Buying Gold and Silver in Michigan

TAXES IN MICHIGAN

We will look at the precious metal tax exemptions in the state of Michigan, which are quite broad but do not cover everything. For instance, any “legal tender” produced by an unrecognized nation does not qualify for tax exemption, nor do medallions, tokens or paper currency. In such cases you can expect to pay the 6% sales tax imposed by the state, and in some counties you will pay additional local taxes.

Federal Capital Gains Tax

The Federal Capital Gains Tax applies across the state of Michigan and across the United States. This is due on all profits made from the sale of precious metals, collectibles and other investments, and it applies to all forms of bullion and numismatics. The exact amount you owe depends on your income, but there is a maximum rate of 28%.

Tax Free Precious Metals

A lot of precious metal bullion is exempt from sales tax in this state, so it’s important to understand what the state classifies as precious metal bullion. Firstly, it refers to only three kinds of metal: gold, silver and platinum. Anything else may be subject to tax. The precious metal in question also needs to be at least .900 pure, which pretty much covers all precious metal bullion and many numismatic pieces. In fact, numismatic pieces are typically covered regardless of purity, because this tax exemption also covers all legal tender, whether it is an official currency of the United States or other country.

The vast majority of investors can make purchases tax-free. If your item does not enjoy tax exemption status, you can buy it online to avoid state sales taxes.

Source: http://www.michigan.gov/taxes/0,1607,7-238-43529-155505--,00.html

ABOUT MICHIGAN

Michigan is the 11th largest state in the country, bordering Canada and connected in one way or another to four of the five Great Lakes. In addition to the big lakes that make up this great state, there are close to 65,000 smaller lakes in Michigan.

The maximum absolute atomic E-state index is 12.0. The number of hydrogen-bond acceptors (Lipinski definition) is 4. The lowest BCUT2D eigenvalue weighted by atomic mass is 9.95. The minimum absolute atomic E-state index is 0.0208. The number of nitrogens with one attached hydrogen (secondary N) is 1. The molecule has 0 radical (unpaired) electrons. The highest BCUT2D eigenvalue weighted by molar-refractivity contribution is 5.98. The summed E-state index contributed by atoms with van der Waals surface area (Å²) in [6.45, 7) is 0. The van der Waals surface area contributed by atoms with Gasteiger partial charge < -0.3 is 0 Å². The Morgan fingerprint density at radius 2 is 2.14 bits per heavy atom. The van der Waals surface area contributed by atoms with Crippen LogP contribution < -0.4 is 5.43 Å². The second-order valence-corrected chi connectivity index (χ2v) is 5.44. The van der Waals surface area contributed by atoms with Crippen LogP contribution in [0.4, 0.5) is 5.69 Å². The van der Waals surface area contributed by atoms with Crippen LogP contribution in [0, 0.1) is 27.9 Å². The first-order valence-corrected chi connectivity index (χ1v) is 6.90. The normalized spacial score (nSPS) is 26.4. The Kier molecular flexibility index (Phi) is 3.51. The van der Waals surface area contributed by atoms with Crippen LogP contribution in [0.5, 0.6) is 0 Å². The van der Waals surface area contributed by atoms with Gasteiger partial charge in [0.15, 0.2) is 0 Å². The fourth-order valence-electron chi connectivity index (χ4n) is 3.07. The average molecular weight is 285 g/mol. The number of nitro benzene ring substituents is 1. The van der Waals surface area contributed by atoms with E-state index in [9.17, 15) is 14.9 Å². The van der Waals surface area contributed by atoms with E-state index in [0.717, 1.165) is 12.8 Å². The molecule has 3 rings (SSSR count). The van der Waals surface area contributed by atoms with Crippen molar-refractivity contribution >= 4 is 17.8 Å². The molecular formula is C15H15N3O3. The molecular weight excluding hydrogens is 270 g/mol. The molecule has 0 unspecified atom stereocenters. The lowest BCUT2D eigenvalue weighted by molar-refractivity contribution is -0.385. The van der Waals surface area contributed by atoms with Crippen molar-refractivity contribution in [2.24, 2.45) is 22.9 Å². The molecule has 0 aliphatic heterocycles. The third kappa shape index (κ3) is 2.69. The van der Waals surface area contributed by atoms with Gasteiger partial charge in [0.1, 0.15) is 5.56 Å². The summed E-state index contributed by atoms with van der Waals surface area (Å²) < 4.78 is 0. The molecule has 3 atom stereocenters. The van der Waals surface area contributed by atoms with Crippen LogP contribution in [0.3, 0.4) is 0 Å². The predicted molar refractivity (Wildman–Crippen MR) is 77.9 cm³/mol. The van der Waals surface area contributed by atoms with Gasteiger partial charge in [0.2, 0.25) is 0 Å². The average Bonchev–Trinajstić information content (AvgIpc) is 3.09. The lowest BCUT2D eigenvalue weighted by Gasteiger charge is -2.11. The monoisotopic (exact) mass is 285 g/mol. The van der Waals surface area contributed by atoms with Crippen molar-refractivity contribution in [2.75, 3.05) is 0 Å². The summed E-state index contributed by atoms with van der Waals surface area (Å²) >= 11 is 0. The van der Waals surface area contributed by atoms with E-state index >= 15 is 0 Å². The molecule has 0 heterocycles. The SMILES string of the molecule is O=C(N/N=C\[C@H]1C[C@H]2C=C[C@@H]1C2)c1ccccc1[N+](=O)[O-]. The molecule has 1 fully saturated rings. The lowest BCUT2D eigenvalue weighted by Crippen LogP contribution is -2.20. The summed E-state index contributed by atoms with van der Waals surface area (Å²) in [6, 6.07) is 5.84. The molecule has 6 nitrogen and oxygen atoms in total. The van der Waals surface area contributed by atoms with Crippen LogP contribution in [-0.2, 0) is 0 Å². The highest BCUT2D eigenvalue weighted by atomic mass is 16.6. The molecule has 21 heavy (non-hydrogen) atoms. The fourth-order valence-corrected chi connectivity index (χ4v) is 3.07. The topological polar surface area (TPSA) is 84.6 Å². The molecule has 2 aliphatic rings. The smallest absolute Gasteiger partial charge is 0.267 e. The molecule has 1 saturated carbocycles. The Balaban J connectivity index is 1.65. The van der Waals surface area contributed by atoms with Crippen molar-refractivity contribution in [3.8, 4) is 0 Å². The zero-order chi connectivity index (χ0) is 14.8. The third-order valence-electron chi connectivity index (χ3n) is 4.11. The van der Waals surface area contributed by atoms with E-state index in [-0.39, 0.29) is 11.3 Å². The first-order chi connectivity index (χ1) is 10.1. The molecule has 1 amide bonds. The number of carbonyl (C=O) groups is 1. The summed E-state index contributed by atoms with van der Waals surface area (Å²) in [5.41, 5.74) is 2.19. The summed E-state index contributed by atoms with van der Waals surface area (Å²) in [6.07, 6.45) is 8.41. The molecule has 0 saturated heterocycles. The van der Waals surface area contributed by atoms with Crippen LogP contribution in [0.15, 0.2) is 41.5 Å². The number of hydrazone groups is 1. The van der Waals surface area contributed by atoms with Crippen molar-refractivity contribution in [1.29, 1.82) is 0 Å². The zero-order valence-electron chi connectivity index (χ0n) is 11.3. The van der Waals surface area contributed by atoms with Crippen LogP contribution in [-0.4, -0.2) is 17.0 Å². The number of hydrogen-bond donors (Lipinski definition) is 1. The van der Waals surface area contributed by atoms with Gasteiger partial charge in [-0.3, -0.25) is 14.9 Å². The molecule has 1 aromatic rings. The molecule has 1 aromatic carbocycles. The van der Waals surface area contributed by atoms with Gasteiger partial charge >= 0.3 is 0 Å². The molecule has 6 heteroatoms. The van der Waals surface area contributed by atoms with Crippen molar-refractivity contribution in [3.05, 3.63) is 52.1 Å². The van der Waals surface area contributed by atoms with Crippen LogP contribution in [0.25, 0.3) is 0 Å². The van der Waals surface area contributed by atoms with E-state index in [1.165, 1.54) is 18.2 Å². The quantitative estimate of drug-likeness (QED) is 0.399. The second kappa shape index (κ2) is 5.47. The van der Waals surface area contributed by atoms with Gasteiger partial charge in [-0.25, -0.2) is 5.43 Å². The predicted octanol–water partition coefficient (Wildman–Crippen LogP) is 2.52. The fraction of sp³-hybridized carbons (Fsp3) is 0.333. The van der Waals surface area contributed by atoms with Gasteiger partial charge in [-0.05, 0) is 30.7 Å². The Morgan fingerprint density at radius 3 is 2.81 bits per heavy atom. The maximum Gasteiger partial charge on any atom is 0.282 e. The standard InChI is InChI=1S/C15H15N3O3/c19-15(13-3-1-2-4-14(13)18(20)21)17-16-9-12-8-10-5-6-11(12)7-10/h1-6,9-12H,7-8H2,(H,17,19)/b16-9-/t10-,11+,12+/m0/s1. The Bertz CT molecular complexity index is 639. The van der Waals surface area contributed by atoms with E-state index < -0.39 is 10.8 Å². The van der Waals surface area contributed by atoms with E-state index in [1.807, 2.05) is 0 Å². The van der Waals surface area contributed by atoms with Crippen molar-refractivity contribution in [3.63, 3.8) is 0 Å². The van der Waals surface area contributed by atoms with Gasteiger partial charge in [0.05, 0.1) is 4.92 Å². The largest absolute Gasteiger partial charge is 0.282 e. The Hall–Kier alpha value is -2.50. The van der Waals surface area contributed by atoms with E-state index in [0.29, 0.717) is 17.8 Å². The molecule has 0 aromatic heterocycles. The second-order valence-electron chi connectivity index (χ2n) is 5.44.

The capital of Michigan is Lansing, which has a relatively small population of just over 100,000 people. However, the biggest city, and the one that many people associate with Michigan, is Detroit.

Rich and Poor

While it is a vibrant city with a beautiful skyline, Detroit is not without its problems, with some of the poorest regions in the United States there. There are close to three-quarters of a million people that call this city home, with a large percentage of the working population at companies like Quicken Loans, General Motors, DTE Energy and the Detroit Medical Centre, all of which have headquarters in the city. The MGM Grand Casino is also a large employer.

The poverty crisis happened fairly recently, during what many called the “Fall of Detroit”. Once a manufacturing giant, the city declared bankruptcy, owing more than $20 billion to over 100,000 creditors. At the height of Detroit’s success, there were nearly 300,000 people employed in its factories—in 2015 there was less than a tenth of that.

 


Note: GoldBroker cannot provide tax, legal, or other advice, so if you are not sure about the taxation to your personal circumstances, we recommend that you seek independent advice from a qualified professional.

All of these texts were accurate at the time of writing, but tax laws are constantly changing and it’s not easy to keep track of those changes. Because of this, we can not be held responsible for any false or out-of-date information.